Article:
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LeydenJar: unique technology as the key to efficient and clean global battery production

A successful energy transition requires super-energetic batteries with a low footprint. Coincidentally, the renown Dutch research institute TNO came across a discovery that could mean a huge breakthrough in this area.

By making anodes from pure silicon, the storage capacity of batteries increases by at least 50%.CO2 emissions from the production process are drastically reduced. The technology has been embraced by CEO of the Eindhoven-Leiden start-up LeydenJar, Christian Rood and his business partner. The company now consists of a battery lab, a pilot plant and twenty employees. LeydenJar's battery technology is expected to be market-ready in 2022. ‘Our ambition is to use our technology to provide battery manufacturers worldwide with the key to the sustainable production of highly energy-dense batteries.’ 

“At LeydenJar, we are working on breakthrough battery technology with the highest energy density in the world,” says Rood. “Current battery technology, the lithium-ion battery, can never reach this type of density. The anode, or the negative pole, is the biggest obstacle here. That anode now consists of copper foil, carbon and graphite. We still use copper foil but replace the graphite with silicon. This means that the storage capacity of the batteries on the negative layer is 10 times as large, which causes an increase of the energy density of the batteries by at least 70%.”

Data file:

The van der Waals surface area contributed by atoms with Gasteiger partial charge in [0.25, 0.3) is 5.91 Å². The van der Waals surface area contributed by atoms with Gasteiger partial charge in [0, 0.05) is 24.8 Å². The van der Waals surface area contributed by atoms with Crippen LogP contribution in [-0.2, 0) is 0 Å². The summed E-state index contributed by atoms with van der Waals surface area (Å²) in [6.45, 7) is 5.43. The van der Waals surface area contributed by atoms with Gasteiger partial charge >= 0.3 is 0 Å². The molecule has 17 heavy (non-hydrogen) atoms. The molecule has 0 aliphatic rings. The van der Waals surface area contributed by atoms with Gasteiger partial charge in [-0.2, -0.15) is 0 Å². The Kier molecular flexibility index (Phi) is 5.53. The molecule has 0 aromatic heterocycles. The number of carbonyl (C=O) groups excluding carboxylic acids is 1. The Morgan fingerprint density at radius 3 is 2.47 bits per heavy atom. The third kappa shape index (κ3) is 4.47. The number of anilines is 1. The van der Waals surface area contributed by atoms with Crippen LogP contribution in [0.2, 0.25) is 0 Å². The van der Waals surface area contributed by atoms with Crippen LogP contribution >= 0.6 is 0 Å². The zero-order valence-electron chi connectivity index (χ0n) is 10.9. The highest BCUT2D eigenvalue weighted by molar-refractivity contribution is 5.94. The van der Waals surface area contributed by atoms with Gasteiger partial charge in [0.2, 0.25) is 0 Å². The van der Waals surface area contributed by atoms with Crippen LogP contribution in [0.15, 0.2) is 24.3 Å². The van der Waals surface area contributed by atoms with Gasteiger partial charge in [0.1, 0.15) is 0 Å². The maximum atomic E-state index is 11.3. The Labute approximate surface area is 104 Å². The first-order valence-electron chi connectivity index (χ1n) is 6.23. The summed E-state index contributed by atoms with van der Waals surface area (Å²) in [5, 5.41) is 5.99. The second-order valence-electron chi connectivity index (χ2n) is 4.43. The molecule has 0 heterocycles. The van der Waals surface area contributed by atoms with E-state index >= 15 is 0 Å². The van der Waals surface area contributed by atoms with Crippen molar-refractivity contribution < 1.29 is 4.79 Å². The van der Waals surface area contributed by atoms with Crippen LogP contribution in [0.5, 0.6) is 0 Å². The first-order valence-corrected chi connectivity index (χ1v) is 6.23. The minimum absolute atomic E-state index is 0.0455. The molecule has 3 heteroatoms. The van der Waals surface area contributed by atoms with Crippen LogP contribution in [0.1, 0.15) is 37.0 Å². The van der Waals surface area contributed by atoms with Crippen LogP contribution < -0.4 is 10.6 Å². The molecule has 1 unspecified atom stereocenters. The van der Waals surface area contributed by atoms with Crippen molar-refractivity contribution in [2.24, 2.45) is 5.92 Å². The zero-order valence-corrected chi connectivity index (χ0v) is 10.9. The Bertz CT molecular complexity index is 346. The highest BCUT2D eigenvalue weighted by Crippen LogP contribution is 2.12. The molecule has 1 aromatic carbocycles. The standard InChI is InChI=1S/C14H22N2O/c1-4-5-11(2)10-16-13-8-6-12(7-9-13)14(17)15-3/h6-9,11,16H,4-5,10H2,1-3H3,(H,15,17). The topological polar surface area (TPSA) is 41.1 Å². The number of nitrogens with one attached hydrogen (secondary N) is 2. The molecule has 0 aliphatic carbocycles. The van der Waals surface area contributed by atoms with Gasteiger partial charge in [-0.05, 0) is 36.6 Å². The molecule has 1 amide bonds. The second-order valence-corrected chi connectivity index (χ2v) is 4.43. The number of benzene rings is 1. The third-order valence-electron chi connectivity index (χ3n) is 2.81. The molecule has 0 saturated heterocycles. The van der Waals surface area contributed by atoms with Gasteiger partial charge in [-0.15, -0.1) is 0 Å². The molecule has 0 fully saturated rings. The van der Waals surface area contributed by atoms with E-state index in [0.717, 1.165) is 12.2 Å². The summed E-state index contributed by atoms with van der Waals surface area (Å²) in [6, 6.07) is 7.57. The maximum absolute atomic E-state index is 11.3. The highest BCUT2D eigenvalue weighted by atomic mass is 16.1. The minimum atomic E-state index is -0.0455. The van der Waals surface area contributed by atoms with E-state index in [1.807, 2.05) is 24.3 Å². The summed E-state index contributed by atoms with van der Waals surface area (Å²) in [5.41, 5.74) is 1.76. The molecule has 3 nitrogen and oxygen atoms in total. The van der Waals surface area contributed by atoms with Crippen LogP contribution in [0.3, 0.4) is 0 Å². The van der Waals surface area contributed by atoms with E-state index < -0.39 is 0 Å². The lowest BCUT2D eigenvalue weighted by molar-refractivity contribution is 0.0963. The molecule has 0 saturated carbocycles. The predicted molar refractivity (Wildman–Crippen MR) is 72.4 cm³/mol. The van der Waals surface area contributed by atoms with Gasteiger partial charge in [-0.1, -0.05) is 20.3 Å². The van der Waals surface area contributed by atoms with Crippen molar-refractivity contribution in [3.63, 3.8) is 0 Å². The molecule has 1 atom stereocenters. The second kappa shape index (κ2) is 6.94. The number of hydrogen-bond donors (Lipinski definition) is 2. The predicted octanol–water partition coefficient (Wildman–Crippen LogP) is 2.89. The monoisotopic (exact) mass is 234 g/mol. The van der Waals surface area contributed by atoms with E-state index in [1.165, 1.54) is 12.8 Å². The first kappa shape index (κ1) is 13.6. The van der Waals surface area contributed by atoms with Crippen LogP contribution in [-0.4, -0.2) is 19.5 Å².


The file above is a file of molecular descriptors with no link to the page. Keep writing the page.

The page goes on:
CO2 emissions during production 85% lower than production process of regular batteries 

“What also sets us apart is how clean the process involved in producing batteries with our technology actually is. When you produce anodes with our technology CO2 emissions are 85% lower. Mining graphite has a major impact on the environment. Silicon, on the other hand, is one of the most available raw materials on earth. The footprint you leave behind is many times lower.” 

Pioneering with the energy storage of the future 

“We are one of the few companies in the world that can make pure silicon anodes. Normally this breaks down because silicon expands enormously when you use it to store lithium ions. You have to do something special to prevent that from happening. Coincidentally, TNO discovered how when making thin film solar technology. Because they used plasma to apply thin layers of silicon, a certain porosity was created in the silicon. That was not suitable for solar cells, so the project went into the fridge, but later the inventor realized that it was very suitable for battery technology and for pioneering with the energy storage of the future.” 

Perfect example of a crossover and therefore unique

“At that moment I came into the picture. Due to my background in investment banking in areas such as cleantech, I have a good relationship with TNO. I had previously guided some of their promising technologies to commercialization. I founded LeydenJar in 2016 together with my business partner Gabriël de Scheemaker. The production process that we use comes from the semiconductor and solar industry and has never been used in the battery sector before. It is a perfect example of a crossover. As a result, we really have something unique here.” 

Pilot plant in Eindhoven and battery lab in Leiden